Pakistani Minister Miftah Ismail agrees with IMF recommendations to cut fuel subsidies and end corporate tax amnesty program

The International Monetary Fund approved a three-year, $6 billion loan for Pakistan in 2019, but disbursement has been slowed by concerns about the pace of reforms

The International Monetary Fund approved a three-year, $6 billion loan for Pakistan in 2019, but disbursement has been slowed by concerns about the pace of reforms

On April 22, Pakistan’s new finance minister accepted IMF recommendations to cut fuel subsidies and end a corporate tax amnesty program, pledging to continue structural reforms to boost an economy. in crisis.

The International Monetary Fund (IMF) approved a three-year, $6 billion loan for Pakistan in 2019, but disbursement has been slowed by concerns about the pace of reforms. Finance Minister Miftah Ismail, who took office this month after a previous government lost a vote of no confidence, said he had “good discussions” with the IMF during a visit during the Washington-based lender’s annual spring meetings.

“They talked about removing the fuel subsidy. I agree with them,” Mr. Ismail, himself a former IMF economist, told the Atlantic Council. “We can’t afford to do the subsidies we give. So we’re going to have to reduce that,” he said.

He said former prime minister Imran Khan, seeking to avoid ousting, had set a ‘trap’ for his successors with heavy fuel and electricity subsidies and an amnesty program corporate tax – measures that derailed an IMF loan disbursement.

“He gave amnesty to companies for setting up factories so they don’t have to pay taxes, or even if they evade taxes, it doesn’t matter,” Mr Ismail said. to journalists at an event organized by the Embassy of Pakistan.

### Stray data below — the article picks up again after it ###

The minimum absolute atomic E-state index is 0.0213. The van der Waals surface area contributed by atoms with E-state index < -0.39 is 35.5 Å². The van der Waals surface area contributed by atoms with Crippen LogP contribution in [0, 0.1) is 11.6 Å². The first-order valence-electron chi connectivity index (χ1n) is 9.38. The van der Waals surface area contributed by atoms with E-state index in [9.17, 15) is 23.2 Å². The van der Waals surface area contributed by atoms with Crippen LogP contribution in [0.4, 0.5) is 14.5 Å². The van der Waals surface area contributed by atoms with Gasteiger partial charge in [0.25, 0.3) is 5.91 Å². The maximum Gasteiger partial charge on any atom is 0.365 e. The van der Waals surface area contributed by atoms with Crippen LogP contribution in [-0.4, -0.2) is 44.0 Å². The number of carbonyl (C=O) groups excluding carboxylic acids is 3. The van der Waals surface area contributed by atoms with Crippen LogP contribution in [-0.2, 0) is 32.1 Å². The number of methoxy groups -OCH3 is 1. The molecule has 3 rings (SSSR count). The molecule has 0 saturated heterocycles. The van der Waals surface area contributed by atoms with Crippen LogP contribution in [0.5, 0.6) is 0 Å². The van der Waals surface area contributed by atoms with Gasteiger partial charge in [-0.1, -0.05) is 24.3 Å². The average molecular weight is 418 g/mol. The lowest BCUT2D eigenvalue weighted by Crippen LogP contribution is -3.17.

But Mr Ismail added that some targeted subsidies should remain for Pakistan’s poorest amid sky-high world prices. The country’s new prime minister, Shehbaz Sharif, has pledged to revive a moribund economy, which is sure to be a major issue in elections scheduled for next year.

Pakistan has repeatedly sought international support and suffers from a chronically low tax base. Mr Ismail said Pakistan, the world’s fifth most populous country, needed to shift to a new economic model by removing barriers and promoting exports to the world.

“We have a country that benefits the elite so much that almost every grant you can talk about actually goes to the wealthiest people,” he said. Mr Ismail said his immediate aim was to contain double-digit inflation – a goal complicated by the lifting of fuel subsidies – and revive job creation.

He denied that Pakistan was at risk of defaulting on its debts, with foreign exchange reserves currently standing at $10 billion and much of its bilateral debt held with friendly countries China, Saudi Arabia and the United Arab Emirates.

Mr Sharif has just over a year before he is due to call a general election, leaving observers to wonder whether ousting Mr Khan will backfire, as his government inherited an economic crisis that will take hold. time to overcome. But Mr Ismail said there was ‘never a bad time to do the right thing’.

“If what we claim is true and we are in fact more competent, then we should be able to tell the difference in a few months. And if we don’t, we will be kicked out by the people, which is good.”

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